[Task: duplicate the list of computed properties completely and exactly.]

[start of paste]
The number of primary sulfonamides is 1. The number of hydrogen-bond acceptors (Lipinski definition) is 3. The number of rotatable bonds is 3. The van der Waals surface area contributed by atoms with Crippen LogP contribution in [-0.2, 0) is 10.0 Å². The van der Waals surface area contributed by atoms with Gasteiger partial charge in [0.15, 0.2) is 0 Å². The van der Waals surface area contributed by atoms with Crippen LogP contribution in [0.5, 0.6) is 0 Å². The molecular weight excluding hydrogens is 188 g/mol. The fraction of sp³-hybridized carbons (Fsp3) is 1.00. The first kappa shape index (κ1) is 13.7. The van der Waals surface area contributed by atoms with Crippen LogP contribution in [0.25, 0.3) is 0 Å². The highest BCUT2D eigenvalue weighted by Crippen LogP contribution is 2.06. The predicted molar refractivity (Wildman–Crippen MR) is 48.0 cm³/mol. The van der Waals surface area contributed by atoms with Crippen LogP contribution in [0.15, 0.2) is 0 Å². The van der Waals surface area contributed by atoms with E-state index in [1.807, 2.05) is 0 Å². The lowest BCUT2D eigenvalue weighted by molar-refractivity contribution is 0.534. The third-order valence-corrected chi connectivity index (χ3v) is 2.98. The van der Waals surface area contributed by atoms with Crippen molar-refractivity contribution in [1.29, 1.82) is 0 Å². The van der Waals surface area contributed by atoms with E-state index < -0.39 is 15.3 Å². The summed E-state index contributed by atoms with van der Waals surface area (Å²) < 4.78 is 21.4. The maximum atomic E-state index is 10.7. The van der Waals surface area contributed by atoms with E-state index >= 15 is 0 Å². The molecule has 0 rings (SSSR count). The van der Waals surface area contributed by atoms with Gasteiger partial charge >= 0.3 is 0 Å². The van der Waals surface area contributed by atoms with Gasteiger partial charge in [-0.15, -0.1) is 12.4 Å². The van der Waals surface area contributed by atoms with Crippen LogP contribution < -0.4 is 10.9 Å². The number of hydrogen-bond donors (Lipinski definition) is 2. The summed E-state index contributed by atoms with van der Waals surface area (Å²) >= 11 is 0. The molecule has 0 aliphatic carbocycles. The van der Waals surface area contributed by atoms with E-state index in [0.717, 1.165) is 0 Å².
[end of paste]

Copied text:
The number of primary sulfonamides is 1. The number of hydrogen-bond acceptors (Lipinski definition) is 3. The number of rotatable bonds is 3. The van der Waals surface area contributed by atoms with Crippen LogP contribution in [-0.2, 0) is 10.0 Å². The van der Waals surface area contributed by atoms with Gasteiger partial charge in [0.15, 0.2) is 0 Å². The van der Waals surface area contributed by atoms with Crippen LogP contribution in [0.5, 0.6) is 0 Å². The molecular weight excluding hydrogens is 188 g/mol. The fraction of sp³-hybridized carbons (Fsp3) is 1.00. The first kappa shape index (κ1) is 13.7. The van der Waals surface area contributed by atoms with Crippen LogP contribution in [0.25, 0.3) is 0 Å². The highest BCUT2D eigenvalue weighted by Crippen LogP contribution is 2.06. The predicted molar refractivity (Wildman–Crippen MR) is 48.0 cm³/mol. The van der Waals surface area contributed by atoms with Crippen LogP contribution in [0.15, 0.2) is 0 Å². The van der Waals surface area contributed by atoms with E-state index in [1.807, 2.05) is 0 Å². The lowest BCUT2D eigenvalue weighted by molar-refractivity contribution is 0.534. The third-order valence-corrected chi connectivity index (χ3v) is 2.98. The van der Waals surface area contributed by atoms with Crippen molar-refractivity contribution in [1.29, 1.82) is 0 Å². The van der Waals surface area contributed by atoms with E-state index < -0.39 is 15.3 Å². The summed E-state index contributed by atoms with van der Waals surface area (Å²) < 4.78 is 21.4. The maximum atomic E-state index is 10.7. The van der Waals surface area contributed by atoms with E-state index >= 15 is 0 Å². The molecule has 0 rings (SSSR count). The van der Waals surface area contributed by atoms with Gasteiger partial charge >= 0.3 is 0 Å². The van der Waals surface area contributed by atoms with Gasteiger partial charge in [-0.15, -0.1) is 12.4 Å². The van der Waals surface area contributed by atoms with Crippen LogP contribution < -0.4 is 10.9 Å². The number of hydrogen-bond donors (Lipinski definition) is 2. The summed E-state index contributed by atoms with van der Waals surface area (Å²) >= 11 is 0. The molecule has 0 aliphatic carbocycles. The van der Waals surface area contributed by atoms with E-state index in [0.717, 1.165) is 0 Å².